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- Whistleblower Defense Alert: Supreme Court Holds the WSLA Does Not Apply to the Civil FCA But Limits the Scope of the First-to-File BarToday the Supreme Court issued its decision in Kellogg Brown & Root Servs., Inc. v. United States ex rel. Carter. On the first question presented, the Court held that the Wartime Suspension of Limitations Act (WSLA) applies only to criminal offenses and thus does not toll the False Claims Act’s (FCA) statute of limitations indefinitely while the United States is in armed conflict.
- Whistleblower Defense Alert: Sixth Circuit Reaffirms Fair Market Value As Proper Measure of Damages, Vacates FCA Award of $657 Million to the GovernmentLast month, the Sixth Circuit reaffirmed the fair market value (FMV) standard as the primary measure of damages in False Claims Act (FCA) cases—and demonstrated the teeth of that requirement when evidence (including expert testimony) is not presented to support an FMV determination. United States v. United Technologies Corp., 2015 U.S. App. LEXIS 5476 (6th Cir. April 6, 2015), represented the culmination of a decades-long dispute between the government and United Technologies’ Pratt & Whitney unit over pricing for engines supplied to the Air Force for use in its F-15 and F-16 aircraft.
- On May 21, 2015, the Supreme Court of Ohio ruled that private entities, even sub-parts of private universities, can quality as public bodies with duties to comply with Ohio’s Public Records Act.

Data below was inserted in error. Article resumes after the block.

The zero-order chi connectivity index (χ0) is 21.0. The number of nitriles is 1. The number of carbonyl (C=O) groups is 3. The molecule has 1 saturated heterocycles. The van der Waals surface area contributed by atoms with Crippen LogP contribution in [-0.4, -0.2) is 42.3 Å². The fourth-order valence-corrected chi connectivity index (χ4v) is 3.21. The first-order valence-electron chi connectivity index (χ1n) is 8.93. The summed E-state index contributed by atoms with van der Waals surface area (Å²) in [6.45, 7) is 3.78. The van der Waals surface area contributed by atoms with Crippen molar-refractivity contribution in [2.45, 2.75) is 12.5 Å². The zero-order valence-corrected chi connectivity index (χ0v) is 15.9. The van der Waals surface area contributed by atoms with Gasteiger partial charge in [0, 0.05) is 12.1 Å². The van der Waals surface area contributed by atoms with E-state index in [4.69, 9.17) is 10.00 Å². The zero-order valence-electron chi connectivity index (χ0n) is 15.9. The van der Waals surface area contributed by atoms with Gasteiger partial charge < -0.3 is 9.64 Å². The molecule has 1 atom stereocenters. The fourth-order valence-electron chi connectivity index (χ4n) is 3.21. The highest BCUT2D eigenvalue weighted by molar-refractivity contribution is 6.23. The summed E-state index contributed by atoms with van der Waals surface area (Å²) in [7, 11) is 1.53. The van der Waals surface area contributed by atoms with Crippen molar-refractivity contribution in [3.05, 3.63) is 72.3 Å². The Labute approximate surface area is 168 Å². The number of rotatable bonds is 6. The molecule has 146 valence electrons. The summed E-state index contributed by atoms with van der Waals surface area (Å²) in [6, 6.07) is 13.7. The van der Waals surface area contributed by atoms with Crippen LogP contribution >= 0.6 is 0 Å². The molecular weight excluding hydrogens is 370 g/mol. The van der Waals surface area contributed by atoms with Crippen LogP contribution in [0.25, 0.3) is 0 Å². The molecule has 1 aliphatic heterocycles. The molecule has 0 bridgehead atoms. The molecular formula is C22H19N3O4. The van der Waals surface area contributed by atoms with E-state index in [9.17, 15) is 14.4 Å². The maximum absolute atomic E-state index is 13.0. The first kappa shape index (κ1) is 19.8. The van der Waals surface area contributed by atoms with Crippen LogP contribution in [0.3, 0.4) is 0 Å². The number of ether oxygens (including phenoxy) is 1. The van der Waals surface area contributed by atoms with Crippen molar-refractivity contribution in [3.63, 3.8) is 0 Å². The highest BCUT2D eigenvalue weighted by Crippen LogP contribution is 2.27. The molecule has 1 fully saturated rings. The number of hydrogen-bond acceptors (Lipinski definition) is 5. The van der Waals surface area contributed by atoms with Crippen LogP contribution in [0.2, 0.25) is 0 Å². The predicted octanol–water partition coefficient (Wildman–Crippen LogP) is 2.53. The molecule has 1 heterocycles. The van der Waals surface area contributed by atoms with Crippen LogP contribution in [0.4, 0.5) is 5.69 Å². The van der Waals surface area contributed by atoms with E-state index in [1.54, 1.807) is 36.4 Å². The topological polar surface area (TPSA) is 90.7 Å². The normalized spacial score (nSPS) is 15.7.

- Labor and Employment Alert: Monitor 401(k)s, Or Else - Supreme Court Overturns Tibble v. Edison InternationalOn May 18, 2015, the U.S. Supreme Court unanimously held in the case of Tibble v. Edison International that fiduciaries of an ERISA plan have a continuing duty to monitor investments and to remove imprudent ones. This decision continues a recent trend in which the Court has demonstrated its willingness to overturn courts of appeals in ERISA cases.
- Labor and Employment Alert: Bad Facts Make Bad Law: The Fourth Circuit Lowers the Bar for Hostile Work Environment and Retaliation ClaimsThe Fourth Circuit Court of Appeals (which covers Maryland, Virginia, West Virginia, North Carolina and South Carolina) recently held that calling an African-American employee a “porch monkey” twice within 24 hours was so severe that it created a hostile work environment. The Court also found that the employee’s complaints about the comments were protected by the anti-retaliation provisions of Title VII.
- The IRS announced the 2016 indexed amounts for health savings accounts (HSAs) and high deductible health plans (HDHPs).
- Although visual in nature, people are not immune from defamation on the popular photo-sharing app Instagram. In fact, in 2014 – merits of the claims aside – rappers 50 Cent and The Game were each sued in unrelated matters for allegedly tarnishing others’ reputations through Instagram posts.
- On April 29, 2015, the Securities and Exchange Commission (SEC) proposed rules to implement Section 953(a) of the Dodd-Frank Wall Street Reform and Consumer Protection Act, which directs the SEC to require additional “pay-versus-performance” disclosure in any proxy information statements in which executive compensation disclosure is required pursuant to Item 402 of Regulation S-K.
- Pissed Consumer – branded as a “premier consumer advocacy group” – is home to countless online reviews and complaints about businesses across dozens of industries. For many small- and medium-sized businesses, false and defamatory reviews on Pissed Consumer can be quite harmful.
- On April 29, 2015, the U.S. Supreme Court unanimously held that courts may review the EEOC’s conciliation efforts that are a prerequisite to the EEOC’s filing suit against an employer under Title VII. The Court recognized that the EEOC has “expansive” and “abundant” discretion in how to conduct conciliation efforts and when to end them. Consequently, while courts may evaluate whether the EEOC has attempted conciliation, the scope of that judicial review is limited and “relatively barebones.”